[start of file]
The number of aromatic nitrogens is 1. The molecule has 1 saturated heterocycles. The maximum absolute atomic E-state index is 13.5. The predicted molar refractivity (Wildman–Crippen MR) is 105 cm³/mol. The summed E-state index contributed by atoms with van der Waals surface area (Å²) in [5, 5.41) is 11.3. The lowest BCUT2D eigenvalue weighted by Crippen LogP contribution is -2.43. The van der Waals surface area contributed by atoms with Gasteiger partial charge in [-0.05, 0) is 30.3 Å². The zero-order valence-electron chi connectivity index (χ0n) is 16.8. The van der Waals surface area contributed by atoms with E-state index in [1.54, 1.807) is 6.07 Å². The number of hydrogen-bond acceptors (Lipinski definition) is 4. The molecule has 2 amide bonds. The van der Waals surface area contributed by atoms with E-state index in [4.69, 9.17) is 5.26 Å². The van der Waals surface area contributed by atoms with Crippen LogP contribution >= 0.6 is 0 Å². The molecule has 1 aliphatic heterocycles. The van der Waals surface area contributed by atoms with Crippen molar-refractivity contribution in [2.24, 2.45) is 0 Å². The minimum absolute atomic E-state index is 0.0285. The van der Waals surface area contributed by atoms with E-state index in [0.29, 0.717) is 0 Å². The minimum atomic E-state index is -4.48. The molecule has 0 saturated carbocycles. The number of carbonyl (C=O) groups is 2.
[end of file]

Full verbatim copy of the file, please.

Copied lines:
The number of aromatic nitrogens is 1. The molecule has 1 saturated heterocycles. The maximum absolute atomic E-state index is 13.5. The predicted molar refractivity (Wildman–Crippen MR) is 105 cm³/mol. The summed E-state index contributed by atoms with van der Waals surface area (Å²) in [5, 5.41) is 11.3. The lowest BCUT2D eigenvalue weighted by Crippen LogP contribution is -2.43. The van der Waals surface area contributed by atoms with Gasteiger partial charge in [-0.05, 0) is 30.3 Å². The zero-order valence-electron chi connectivity index (χ0n) is 16.8. The van der Waals surface area contributed by atoms with E-state index in [1.54, 1.807) is 6.07 Å². The number of hydrogen-bond acceptors (Lipinski definition) is 4. The molecule has 2 amide bonds. The van der Waals surface area contributed by atoms with E-state index in [4.69, 9.17) is 5.26 Å². The van der Waals surface area contributed by atoms with Crippen LogP contribution >= 0.6 is 0 Å². The molecule has 1 aliphatic heterocycles. The van der Waals surface area contributed by atoms with Crippen molar-refractivity contribution in [2.24, 2.45) is 0 Å². The minimum absolute atomic E-state index is 0.0285. The van der Waals surface area contributed by atoms with E-state index in [0.29, 0.717) is 0 Å². The minimum atomic E-state index is -4.48. The molecule has 0 saturated carbocycles. The number of carbonyl (C=O) groups is 2.